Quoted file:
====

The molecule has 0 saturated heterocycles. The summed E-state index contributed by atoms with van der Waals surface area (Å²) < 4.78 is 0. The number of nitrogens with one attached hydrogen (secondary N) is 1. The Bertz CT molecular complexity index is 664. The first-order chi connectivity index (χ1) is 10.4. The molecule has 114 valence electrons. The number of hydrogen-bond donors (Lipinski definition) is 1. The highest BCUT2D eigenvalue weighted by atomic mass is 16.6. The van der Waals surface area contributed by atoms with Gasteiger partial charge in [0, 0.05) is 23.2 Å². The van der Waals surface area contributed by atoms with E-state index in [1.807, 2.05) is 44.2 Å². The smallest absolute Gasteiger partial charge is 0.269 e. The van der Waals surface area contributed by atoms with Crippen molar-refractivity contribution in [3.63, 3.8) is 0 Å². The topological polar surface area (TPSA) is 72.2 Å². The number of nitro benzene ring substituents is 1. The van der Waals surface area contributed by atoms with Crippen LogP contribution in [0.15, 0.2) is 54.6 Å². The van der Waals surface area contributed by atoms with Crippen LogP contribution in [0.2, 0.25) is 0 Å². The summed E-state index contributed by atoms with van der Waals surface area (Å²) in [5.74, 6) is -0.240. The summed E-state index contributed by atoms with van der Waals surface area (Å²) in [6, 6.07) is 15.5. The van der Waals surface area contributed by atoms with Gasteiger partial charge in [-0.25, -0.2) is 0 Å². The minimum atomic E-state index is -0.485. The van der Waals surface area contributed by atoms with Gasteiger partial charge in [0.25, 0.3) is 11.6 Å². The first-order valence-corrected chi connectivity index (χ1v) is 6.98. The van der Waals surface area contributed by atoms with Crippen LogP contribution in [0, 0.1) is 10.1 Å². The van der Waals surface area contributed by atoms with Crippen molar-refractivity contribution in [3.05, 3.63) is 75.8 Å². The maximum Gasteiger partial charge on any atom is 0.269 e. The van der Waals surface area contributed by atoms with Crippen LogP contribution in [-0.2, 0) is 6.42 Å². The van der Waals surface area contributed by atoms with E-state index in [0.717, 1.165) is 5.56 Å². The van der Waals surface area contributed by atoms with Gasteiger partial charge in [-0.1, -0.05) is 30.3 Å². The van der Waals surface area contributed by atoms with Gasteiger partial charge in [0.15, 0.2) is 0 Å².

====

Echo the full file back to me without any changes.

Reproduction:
The molecule has 0 saturated heterocycles. The summed E-state index contributed by atoms with van der Waals surface area (Å²) < 4.78 is 0. The number of nitrogens with one attached hydrogen (secondary N) is 1. The Bertz CT molecular complexity index is 664. The first-order chi connectivity index (χ1) is 10.4. The molecule has 114 valence electrons. The number of hydrogen-bond donors (Lipinski definition) is 1. The highest BCUT2D eigenvalue weighted by atomic mass is 16.6. The van der Waals surface area contributed by atoms with Gasteiger partial charge in [0, 0.05) is 23.2 Å². The van der Waals surface area contributed by atoms with E-state index in [1.807, 2.05) is 44.2 Å². The smallest absolute Gasteiger partial charge is 0.269 e. The van der Waals surface area contributed by atoms with Crippen molar-refractivity contribution in [3.63, 3.8) is 0 Å². The topological polar surface area (TPSA) is 72.2 Å². The number of nitro benzene ring substituents is 1. The van der Waals surface area contributed by atoms with Crippen LogP contribution in [0.15, 0.2) is 54.6 Å². The van der Waals surface area contributed by atoms with Crippen LogP contribution in [0.2, 0.25) is 0 Å². The summed E-state index contributed by atoms with van der Waals surface area (Å²) in [5.74, 6) is -0.240. The summed E-state index contributed by atoms with van der Waals surface area (Å²) in [6, 6.07) is 15.5. The van der Waals surface area contributed by atoms with Gasteiger partial charge in [-0.25, -0.2) is 0 Å². The minimum atomic E-state index is -0.485. The van der Waals surface area contributed by atoms with Gasteiger partial charge in [0.25, 0.3) is 11.6 Å². The first-order valence-corrected chi connectivity index (χ1v) is 6.98. The van der Waals surface area contributed by atoms with Crippen LogP contribution in [0, 0.1) is 10.1 Å². The van der Waals surface area contributed by atoms with Crippen molar-refractivity contribution in [3.05, 3.63) is 75.8 Å². The maximum Gasteiger partial charge on any atom is 0.269 e. The van der Waals surface area contributed by atoms with Crippen LogP contribution in [-0.2, 0) is 6.42 Å². The van der Waals surface area contributed by atoms with E-state index in [0.717, 1.165) is 5.56 Å². The van der Waals surface area contributed by atoms with Gasteiger partial charge in [-0.1, -0.05) is 30.3 Å². The van der Waals surface area contributed by atoms with Gasteiger partial charge in [0.15, 0.2) is 0 Å².